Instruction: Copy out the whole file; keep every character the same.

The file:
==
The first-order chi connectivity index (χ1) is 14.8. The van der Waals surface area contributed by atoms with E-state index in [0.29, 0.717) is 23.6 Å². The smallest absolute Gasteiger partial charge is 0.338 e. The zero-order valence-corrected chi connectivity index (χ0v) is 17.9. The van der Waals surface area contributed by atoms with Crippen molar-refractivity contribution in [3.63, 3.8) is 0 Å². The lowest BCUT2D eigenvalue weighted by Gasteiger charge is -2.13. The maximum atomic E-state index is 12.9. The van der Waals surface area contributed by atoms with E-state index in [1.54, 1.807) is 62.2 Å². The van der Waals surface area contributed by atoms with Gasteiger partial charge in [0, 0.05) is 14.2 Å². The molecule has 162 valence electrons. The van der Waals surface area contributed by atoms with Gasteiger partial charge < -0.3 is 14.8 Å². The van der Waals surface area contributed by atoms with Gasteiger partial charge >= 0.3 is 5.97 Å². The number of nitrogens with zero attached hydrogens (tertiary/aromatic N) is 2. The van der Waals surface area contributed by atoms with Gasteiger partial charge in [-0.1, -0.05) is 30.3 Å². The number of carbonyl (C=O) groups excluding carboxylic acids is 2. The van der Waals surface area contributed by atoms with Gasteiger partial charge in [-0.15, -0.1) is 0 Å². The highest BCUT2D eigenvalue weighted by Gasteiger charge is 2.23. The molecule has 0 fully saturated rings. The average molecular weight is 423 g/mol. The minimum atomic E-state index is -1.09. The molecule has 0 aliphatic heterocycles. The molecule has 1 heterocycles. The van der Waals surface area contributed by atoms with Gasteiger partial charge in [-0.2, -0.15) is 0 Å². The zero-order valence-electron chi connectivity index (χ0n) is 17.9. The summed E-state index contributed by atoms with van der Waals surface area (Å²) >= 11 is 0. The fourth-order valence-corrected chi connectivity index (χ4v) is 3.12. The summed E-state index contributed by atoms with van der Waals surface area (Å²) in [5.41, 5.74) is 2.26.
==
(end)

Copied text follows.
The first-order chi connectivity index (χ1) is 14.8. The van der Waals surface area contributed by atoms with E-state index in [0.29, 0.717) is 23.6 Å². The smallest absolute Gasteiger partial charge is 0.338 e. The zero-order valence-corrected chi connectivity index (χ0v) is 17.9. The van der Waals surface area contributed by atoms with Crippen molar-refractivity contribution in [3.63, 3.8) is 0 Å². The lowest BCUT2D eigenvalue weighted by Gasteiger charge is -2.13. The maximum atomic E-state index is 12.9. The van der Waals surface area contributed by atoms with E-state index in [1.54, 1.807) is 62.2 Å². The van der Waals surface area contributed by atoms with Gasteiger partial charge in [0, 0.05) is 14.2 Å². The molecule has 162 valence electrons. The van der Waals surface area contributed by atoms with Gasteiger partial charge < -0.3 is 14.8 Å². The van der Waals surface area contributed by atoms with Gasteiger partial charge >= 0.3 is 5.97 Å². The number of nitrogens with zero attached hydrogens (tertiary/aromatic N) is 2. The van der Waals surface area contributed by atoms with Gasteiger partial charge in [-0.1, -0.05) is 30.3 Å². The number of carbonyl (C=O) groups excluding carboxylic acids is 2. The van der Waals surface area contributed by atoms with Gasteiger partial charge in [-0.15, -0.1) is 0 Å². The highest BCUT2D eigenvalue weighted by Gasteiger charge is 2.23. The molecule has 0 fully saturated rings. The average molecular weight is 423 g/mol. The minimum atomic E-state index is -1.09. The molecule has 0 aliphatic heterocycles. The molecule has 1 heterocycles. The van der Waals surface area contributed by atoms with Gasteiger partial charge in [-0.2, -0.15) is 0 Å². The zero-order valence-electron chi connectivity index (χ0n) is 17.9. The summed E-state index contributed by atoms with van der Waals surface area (Å²) >= 11 is 0. The fourth-order valence-corrected chi connectivity index (χ4v) is 3.12. The summed E-state index contributed by atoms with van der Waals surface area (Å²) in [5.41, 5.74) is 2.26.